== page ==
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No Joke. BustedTees Drives Holiday Sales

CollegeHumor co-founder Josh Abramson gets serious about his next venture: funny t-shirts.

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In 1999, when Josh Abramson was a sophomore in college, he co-founded the website CollegeHumor, a central portal where he and his friends could post funny pictures and videos they were circulating anyway. 

Five years later, looking to diversify revenue streams, Abramson started BustedTees, which sells t-shirts and other knickknacks that carry many of the funny slogans from CollegeHumor.

In 2006, Abramson and his partner sold a controlling stake in both sites—as well as a third, the video player Vimeo—to Barry Diller’s IAC for an estimated $20 million-plus. But, Abramson says, BustedTees fell by the wayside within IAC—which is best known for sites like Match.com, Ask.com, and Newsweek Daily Beast.

Earlier this year, Abramson decided to eschew PowerPoint presentations, and corporate bosses, and reembark on life as an entrepreneur. For an undisclosed sum, he bought back BustedTees, which he says is profitable, from IAC.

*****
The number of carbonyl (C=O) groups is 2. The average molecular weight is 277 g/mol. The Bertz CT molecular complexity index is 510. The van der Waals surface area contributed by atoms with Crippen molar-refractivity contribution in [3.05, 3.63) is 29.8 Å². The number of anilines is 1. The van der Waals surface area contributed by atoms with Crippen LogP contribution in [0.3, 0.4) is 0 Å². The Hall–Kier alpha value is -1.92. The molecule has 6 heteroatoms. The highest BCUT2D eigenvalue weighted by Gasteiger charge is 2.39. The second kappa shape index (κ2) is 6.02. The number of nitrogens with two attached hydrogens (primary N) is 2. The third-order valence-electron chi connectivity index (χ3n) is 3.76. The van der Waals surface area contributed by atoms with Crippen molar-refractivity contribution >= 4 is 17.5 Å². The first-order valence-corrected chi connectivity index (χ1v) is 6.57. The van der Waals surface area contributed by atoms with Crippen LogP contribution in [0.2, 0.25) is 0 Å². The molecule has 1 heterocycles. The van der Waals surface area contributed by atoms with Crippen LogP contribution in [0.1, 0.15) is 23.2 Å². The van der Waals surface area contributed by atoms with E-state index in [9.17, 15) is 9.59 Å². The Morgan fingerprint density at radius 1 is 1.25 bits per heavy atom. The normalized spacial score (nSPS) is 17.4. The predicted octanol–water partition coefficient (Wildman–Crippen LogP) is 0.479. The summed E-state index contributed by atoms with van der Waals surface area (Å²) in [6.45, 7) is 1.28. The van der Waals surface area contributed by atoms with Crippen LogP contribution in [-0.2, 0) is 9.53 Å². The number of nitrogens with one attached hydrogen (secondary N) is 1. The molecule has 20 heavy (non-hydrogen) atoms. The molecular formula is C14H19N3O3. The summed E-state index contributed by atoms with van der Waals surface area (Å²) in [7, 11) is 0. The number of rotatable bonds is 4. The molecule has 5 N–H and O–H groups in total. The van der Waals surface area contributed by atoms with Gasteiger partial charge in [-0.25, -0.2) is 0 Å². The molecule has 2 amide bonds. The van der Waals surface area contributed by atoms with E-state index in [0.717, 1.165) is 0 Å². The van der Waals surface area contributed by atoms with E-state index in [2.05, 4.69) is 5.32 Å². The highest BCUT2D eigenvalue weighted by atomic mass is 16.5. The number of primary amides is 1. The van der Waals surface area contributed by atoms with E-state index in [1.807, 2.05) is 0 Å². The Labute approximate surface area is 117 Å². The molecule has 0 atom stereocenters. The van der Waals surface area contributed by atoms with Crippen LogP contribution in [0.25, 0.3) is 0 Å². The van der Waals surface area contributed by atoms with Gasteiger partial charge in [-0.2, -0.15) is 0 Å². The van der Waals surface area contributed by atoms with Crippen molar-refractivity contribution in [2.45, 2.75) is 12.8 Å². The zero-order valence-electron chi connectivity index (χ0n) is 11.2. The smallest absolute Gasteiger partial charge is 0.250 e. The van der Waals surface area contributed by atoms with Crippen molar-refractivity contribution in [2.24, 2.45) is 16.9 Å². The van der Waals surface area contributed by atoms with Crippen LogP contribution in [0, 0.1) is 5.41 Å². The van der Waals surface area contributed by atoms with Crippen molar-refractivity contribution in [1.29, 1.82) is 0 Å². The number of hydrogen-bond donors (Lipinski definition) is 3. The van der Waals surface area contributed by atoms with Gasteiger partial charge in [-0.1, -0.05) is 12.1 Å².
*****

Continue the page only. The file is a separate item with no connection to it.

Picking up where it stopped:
Abramson spoke with Inc.com’s Allison Fass on the busiest day of the retail year, Cyber Monday.

In this week’s TrendWatch Facts & Figures, how BustedTees is faring, and the broader holiday retail industry:

  • Online spending on Black Friday was up 26%, according to comScore. Abramson says BustedTees is trending higher than that.
  • ComScore predicts online retail spending for the 2011 holiday season will hit $37.6 billion, which is 15 percent more than last year.
  • Though BustedTees won't disclose current sales, in 2005 The New York Times reported CollegeHumor earned $2.4 million in advertising and t-shirt sales in the first half of that year.
  • The most popular BustedTees tee right now? A beige "honey badger don’t care" shirt, named after this viral CollegeHumor video, in which a badger eats a cobra. 

 

Last updated: Nov 28, 2011

ALLISON FASS | Staff Writer | Deputy Editor, Inc.com

Allison Fass is deputy editor of Inc.com. A longtime business journalist at Forbes and The New York Times, she has also held roles in venture capital and innovation at Hearst Interactive Media and digital strategy at a start-up consultancy.




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